The Incoming Optimist

Angela Hawse takes the reins as the new leader of the American Mountain Guides Association (AMGA).

A pessimist might see the American Mountain Guides Association (AMGA) facing some serious growing pains. And, yes, the non profit which sets the standard for mountain guides in the U.S, does have to face some big challenges including how to grow membership and address access on public lands as well as a looming controversy over scope-of-practice policy. But newly elected board president, Angela Hawse only sees solutions and soon-to-be successes. 

“I’m going to dig in and find each board member’s strength, and we’re going to play to that,” she promises. Believe her.

Based in Ridgway, Colorado, the 55-year-old Hawse, has built a celebrated career with this get-it-donemindset. She was the sixth American woman to achieve International Federation of Mountain Guides Associations (IFMGA) certification. She was the first woman to join the instructor team at the AMGA and won its 2011 Guide of the Year. She’s led expeditions in the Himalaya (summiting Ama Dablam and missing Everest by just 275 feet), holds a master’s in International Mountain Conservation from Prescott College and heli-guides for HeliTrax in southern Colorado. She’s also one of the few Americans to complete a professional Level 2 avy course in Canada.

She’s also socially conscious, raising $20,000 for a girls’ safe-house project in Sikkim, India, for example, during one of her expeditions there. She also participated in getting the first adaptive climber (Tom Whitaker) to the summit of Mount Everest in 1998, as well as removing thousands of pounds of garbage from the peak (including o2 bottles, human waste, fuel canisters, and batteries).

“I knew she would be tough,” says Emilie Drinkwater, a Salt Lake City, Utah-based IFMGA guide who survived two exams with Hawse. “I especially enjoyed having her in the ski guide exam. She’s confident, assertive, and articulate. Angela has always been the embodiment of good, solid, experienced-based decision making. Sometimes when I find myself uncertain about something related to guiding, I like to ask myself, ‘What would Angela do?’”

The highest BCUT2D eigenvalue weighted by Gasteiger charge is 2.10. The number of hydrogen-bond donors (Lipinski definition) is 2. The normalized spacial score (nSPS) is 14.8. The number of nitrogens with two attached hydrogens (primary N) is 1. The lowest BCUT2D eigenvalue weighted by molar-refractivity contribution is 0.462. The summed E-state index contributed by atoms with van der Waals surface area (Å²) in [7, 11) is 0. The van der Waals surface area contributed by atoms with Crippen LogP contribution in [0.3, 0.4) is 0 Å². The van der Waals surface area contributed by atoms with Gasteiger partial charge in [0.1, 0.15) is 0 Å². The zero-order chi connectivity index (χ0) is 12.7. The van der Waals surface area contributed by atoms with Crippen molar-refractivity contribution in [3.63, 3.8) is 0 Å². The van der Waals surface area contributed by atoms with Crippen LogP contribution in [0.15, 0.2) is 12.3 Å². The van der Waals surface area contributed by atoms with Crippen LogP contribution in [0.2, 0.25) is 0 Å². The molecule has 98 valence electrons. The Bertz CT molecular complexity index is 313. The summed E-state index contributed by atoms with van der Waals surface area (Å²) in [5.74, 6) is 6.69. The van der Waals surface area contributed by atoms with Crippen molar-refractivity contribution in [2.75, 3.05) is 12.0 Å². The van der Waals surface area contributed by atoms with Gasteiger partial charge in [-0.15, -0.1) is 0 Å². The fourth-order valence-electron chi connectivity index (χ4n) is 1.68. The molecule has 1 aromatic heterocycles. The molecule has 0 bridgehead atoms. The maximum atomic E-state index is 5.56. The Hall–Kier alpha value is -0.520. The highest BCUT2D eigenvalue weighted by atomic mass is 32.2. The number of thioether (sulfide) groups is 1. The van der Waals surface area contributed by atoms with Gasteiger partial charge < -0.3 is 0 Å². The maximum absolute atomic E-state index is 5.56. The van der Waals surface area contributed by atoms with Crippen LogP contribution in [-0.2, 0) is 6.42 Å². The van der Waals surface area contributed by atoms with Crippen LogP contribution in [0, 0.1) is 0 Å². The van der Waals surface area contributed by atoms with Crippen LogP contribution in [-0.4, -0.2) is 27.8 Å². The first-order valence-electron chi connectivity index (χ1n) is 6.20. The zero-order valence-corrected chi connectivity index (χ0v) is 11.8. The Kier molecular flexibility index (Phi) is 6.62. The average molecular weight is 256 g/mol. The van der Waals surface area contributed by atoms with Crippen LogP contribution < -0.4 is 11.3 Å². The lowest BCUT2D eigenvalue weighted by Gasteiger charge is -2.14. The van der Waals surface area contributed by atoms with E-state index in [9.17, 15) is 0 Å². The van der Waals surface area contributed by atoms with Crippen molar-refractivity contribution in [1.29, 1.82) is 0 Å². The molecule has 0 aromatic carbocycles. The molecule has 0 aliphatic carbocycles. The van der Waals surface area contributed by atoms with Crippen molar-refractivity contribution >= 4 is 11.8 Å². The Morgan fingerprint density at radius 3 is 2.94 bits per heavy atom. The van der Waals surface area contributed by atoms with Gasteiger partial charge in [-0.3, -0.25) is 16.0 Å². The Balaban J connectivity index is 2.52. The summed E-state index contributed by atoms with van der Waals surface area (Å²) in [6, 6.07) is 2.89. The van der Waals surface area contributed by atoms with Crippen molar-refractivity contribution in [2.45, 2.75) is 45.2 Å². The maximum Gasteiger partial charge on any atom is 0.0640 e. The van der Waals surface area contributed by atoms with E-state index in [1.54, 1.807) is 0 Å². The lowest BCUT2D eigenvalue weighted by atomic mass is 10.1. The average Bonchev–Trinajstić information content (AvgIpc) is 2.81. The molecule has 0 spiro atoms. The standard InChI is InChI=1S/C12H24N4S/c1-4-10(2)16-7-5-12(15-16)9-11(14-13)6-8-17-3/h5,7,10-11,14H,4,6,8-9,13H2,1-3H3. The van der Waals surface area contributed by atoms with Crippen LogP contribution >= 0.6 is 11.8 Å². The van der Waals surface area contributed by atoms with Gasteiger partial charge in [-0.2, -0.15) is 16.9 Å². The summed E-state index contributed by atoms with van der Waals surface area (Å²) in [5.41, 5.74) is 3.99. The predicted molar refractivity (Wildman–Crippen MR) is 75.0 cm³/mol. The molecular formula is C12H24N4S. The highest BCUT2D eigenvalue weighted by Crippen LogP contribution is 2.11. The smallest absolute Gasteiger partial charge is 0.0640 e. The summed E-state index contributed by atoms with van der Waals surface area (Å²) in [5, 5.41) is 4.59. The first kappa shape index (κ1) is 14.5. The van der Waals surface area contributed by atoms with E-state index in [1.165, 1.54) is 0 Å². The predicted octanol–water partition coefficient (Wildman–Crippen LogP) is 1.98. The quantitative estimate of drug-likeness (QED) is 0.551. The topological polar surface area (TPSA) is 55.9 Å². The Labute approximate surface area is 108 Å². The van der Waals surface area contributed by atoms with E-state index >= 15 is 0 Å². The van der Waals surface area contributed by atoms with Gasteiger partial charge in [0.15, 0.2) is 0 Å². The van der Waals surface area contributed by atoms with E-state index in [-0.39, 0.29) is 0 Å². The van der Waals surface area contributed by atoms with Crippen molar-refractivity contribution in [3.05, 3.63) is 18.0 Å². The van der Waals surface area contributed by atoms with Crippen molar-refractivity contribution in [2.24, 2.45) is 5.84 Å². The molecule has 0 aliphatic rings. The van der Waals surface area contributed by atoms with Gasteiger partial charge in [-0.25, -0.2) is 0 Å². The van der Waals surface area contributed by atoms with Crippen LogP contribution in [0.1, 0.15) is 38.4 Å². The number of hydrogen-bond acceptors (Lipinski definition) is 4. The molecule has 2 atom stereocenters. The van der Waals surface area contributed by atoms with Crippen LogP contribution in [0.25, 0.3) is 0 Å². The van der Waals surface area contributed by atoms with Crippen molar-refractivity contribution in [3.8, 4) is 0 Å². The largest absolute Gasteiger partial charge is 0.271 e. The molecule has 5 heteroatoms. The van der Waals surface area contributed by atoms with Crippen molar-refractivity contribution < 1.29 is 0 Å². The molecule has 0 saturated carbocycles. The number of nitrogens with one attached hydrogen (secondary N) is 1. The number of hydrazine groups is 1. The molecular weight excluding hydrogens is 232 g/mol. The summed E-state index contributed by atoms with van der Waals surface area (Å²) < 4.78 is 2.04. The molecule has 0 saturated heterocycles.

In guiding circles and amongst thousands of clients with whom she’s worked, Hawse is regarded as well-rounded, conscientious and careful. “It’s not just Angela’s AMGA guide training in rock, ski and alpine,” says Marc Chauvin, the third American to earn IFMGA certification, and a former AMGA board president. “Her course work with the Canadian Avalanche Association and Prescott College gives her a depth that is rare in the mountain guiding profession.” 

I catch up with Hawse at her home in Ridgway. She’s just returned from examining candidates in rock climbing for the AMGA (she’s “tough but fair” according to a former student and examinee) and now she’s packing to lead a ski expedition in Antarctica. I ask her about the issues facing the AMGA, which awards the highest level of guding certification in the U.S. as well as advocating for guides and acess to climbing.

The AMGA’s efforts to codify a scope of practice (SoP) for mountain guides in the U.S. has been a sticky issue. The organization has introduced specific guidelines for routes and terrain in which guides of differing levels of certification can work. This has made waves within the community, as guide services and other organizations like NOLS and Outward Bound, have considered the SoP’s effect on their activities and labor pool. There’s big money, big egos and big changes in the mix, which only motivates Hawse.

“The scope of practice is a challenge. The whole avalanche education structure has changed in the U.S.,”  she says. “We have to be sure that’s meeting the needs of our guides. We need to get marketing out to the public, identifying different levels of certification. We’re working with a number of different organizations for outdoor access.” 

Sounds daunting, I say. She compares it to her physical training: “I’ve always been a bit of an underdog. The public’s impression of a mountain guide is the tall, square-shouldered, square-jawed guy. I’m small statured. I’ve had to work hard, to get strong and maintain strength.” 

It’s a literal accounting of how she’s overcome the physical stressors of a career guiding on rock, snow, and ice; but it’s also a metaphor for how she’s thrived in a profession overwhelmingly dominated by men. Consider that only nine percent of U.S. IFMGA mountain guides are women (though that figure vastly eclipses countries like France, which claims just two percent). 

I ask how her career as a mountain guide has prepared her for her new position. She answers simply, “My qualifications and experience with the AMGA for decades speaks for itself.” 

And how about as a female mountain guide? 

“I have to think about that a lot,” Hawse says. “One of the things I want to do is hear the challenges women have gone through in the AMGA. We have such a strong board; it’s very progressive. We have a lot of experience with these types of issues, it brings more knowledge to the conversation. I really feel like I can be a springboard or a sounding board for women going through the programs. It’s more accessible when you have another woman to talk to.”  

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